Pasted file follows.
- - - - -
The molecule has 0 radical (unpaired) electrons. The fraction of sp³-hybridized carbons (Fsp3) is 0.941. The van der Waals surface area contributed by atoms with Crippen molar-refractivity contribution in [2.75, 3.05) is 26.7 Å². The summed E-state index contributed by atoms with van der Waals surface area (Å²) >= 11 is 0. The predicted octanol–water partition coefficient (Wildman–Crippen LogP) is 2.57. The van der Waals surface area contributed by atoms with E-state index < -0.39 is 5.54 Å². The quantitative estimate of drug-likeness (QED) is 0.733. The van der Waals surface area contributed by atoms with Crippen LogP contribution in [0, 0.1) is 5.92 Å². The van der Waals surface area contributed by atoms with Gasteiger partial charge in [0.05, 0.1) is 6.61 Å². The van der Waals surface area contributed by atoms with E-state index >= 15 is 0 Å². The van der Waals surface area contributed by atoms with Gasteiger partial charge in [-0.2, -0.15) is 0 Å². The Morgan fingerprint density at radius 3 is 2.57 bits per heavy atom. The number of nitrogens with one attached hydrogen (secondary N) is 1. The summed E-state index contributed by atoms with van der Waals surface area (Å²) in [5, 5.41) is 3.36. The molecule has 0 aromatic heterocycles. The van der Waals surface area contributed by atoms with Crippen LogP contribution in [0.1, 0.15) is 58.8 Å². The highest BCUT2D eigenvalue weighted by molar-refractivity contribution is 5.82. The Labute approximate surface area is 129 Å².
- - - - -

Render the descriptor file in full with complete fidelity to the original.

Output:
The molecule has 0 radical (unpaired) electrons. The fraction of sp³-hybridized carbons (Fsp3) is 0.941. The van der Waals surface area contributed by atoms with Crippen molar-refractivity contribution in [2.75, 3.05) is 26.7 Å². The summed E-state index contributed by atoms with van der Waals surface area (Å²) >= 11 is 0. The predicted octanol–water partition coefficient (Wildman–Crippen LogP) is 2.57. The van der Waals surface area contributed by atoms with E-state index < -0.39 is 5.54 Å². The quantitative estimate of drug-likeness (QED) is 0.733. The van der Waals surface area contributed by atoms with Crippen LogP contribution in [0, 0.1) is 5.92 Å². The van der Waals surface area contributed by atoms with Gasteiger partial charge in [0.05, 0.1) is 6.61 Å². The van der Waals surface area contributed by atoms with E-state index >= 15 is 0 Å². The van der Waals surface area contributed by atoms with Gasteiger partial charge in [-0.2, -0.15) is 0 Å². The Morgan fingerprint density at radius 3 is 2.57 bits per heavy atom. The number of nitrogens with one attached hydrogen (secondary N) is 1. The summed E-state index contributed by atoms with van der Waals surface area (Å²) in [5, 5.41) is 3.36. The molecule has 0 aromatic heterocycles. The van der Waals surface area contributed by atoms with Crippen LogP contribution in [0.1, 0.15) is 58.8 Å². The highest BCUT2D eigenvalue weighted by molar-refractivity contribution is 5.82. The Labute approximate surface area is 129 Å².